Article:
Good, but not good enough. This is the Danish Foreign Ministry’s assessment of trade with Germany.
Germany offers a market of 80 million consumers, while its geographical proximity and membership of the EU makes it easily accessible. It is already Denmark’s biggest trading partner but, according to the ministry, there is still a vast resource of untapped potential in trade relations with Germany.
In 2013, the value of Danish exports to Germany was just 1,300 kroner per capita, compared to 8,000 kroner for every Swede.
What’s more, there is great disparity between exports to the northern and southern regions of the country (between 7,000 and 8,000 kroner for every inhabitant in the north, and just 500 kroner in the south).
Hard country to break
In addition to its size and location, it is an attractive market because of its growing economy and the massive extent of its industry and exports (see factfile).
However, according to Reiner Perau, the CEO of the Danish-German Chamber of Commerce, this is exactly why Germany can be a hard country to break into.
“The German economy is doing fine and consumer confidence is very high, and Danish consumer goods companies should thrive there,” he said.
“But competition in Germany is very intense. It's the biggest market in Europe so all the companies want to be there.”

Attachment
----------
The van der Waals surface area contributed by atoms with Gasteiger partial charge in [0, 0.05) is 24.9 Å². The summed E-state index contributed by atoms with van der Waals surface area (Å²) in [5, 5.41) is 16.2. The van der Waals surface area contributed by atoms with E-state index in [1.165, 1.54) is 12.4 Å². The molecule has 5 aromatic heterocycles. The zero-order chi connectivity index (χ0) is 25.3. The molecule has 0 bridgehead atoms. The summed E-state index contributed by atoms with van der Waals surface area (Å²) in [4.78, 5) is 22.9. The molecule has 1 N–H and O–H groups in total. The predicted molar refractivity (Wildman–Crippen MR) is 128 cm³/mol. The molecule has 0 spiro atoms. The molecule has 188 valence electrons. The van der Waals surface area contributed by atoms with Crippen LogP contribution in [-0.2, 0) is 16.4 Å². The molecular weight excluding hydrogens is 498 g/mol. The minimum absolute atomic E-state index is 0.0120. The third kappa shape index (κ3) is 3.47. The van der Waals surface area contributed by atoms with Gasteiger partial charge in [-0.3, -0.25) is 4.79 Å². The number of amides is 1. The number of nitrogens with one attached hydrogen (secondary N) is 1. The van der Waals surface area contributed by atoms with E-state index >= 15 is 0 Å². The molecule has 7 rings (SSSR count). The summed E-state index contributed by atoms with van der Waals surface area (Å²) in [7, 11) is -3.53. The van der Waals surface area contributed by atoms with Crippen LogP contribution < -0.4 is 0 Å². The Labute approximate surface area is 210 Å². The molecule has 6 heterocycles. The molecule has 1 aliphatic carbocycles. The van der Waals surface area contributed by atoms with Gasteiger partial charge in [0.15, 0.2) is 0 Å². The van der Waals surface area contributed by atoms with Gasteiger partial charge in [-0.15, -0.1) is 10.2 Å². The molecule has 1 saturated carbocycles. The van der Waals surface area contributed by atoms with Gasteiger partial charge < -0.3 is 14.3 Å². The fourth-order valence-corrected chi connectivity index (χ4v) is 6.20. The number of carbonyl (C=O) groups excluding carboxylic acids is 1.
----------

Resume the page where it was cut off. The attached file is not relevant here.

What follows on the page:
First stop in Europe
When Perau says all the companies, he means the whole world’s.
“When Japanese or American companies want to expand into Europe they start in Germany,” he explained.
“A Danish newspaper recently asked Danish CEOs what the toughest market was and they said Germany. I can confirm this.”
But tendencies in German society and politics mean that certain Danish firms are particularly well-placed for trade.
“Energy companies have great opportunities,” said Perau. “Germany wants to have greener energy and more efficient energy and Danish companies are very good at that.”
The federal government has an ambitious goal of phasing out nuclear energy by 2022 and generating 35 percent of its energy from renewable sources by 2020.
Nikolaj Fredsted, the head of the trade department at the Danish embassy in Berlin, told Eksportfokus, the Foreign Ministry’s export magazine, that Danish companies hoping to crack the German market have to be patient.
“Relationships are important,” he said. “Germans need to be tended to and you need to build up trust with German trade partners. It can easily take half a year, a year or even longer before the first order.”
While he considers the cultures to be similar, Perau highlights differences between the two mentalities that Danish businessmen should be aware of before heading south of the border.
“The business culture is slightly different in Germany,” he warned.
“Germans are rather formal, while Danes are more relaxed. Germans want to avoid uncertainty as much as possible and therefore plan ahead with great care. Danes are not afraid of uncertainty and are therefore more willing to improvise. If I were to give advice to a Danish businessman planning to do business in Germany for the first time, I would have three tips: prepare, prepare, prepare.”
But Perau is of the opinion that Danes and Germans are very compatible.
“They value directness and say what they mean,” he said.
“The impression I have is that Germans have a lot of respect for Danes and Danes have a lot of respect for Germans. That makes it rather easy to do business.”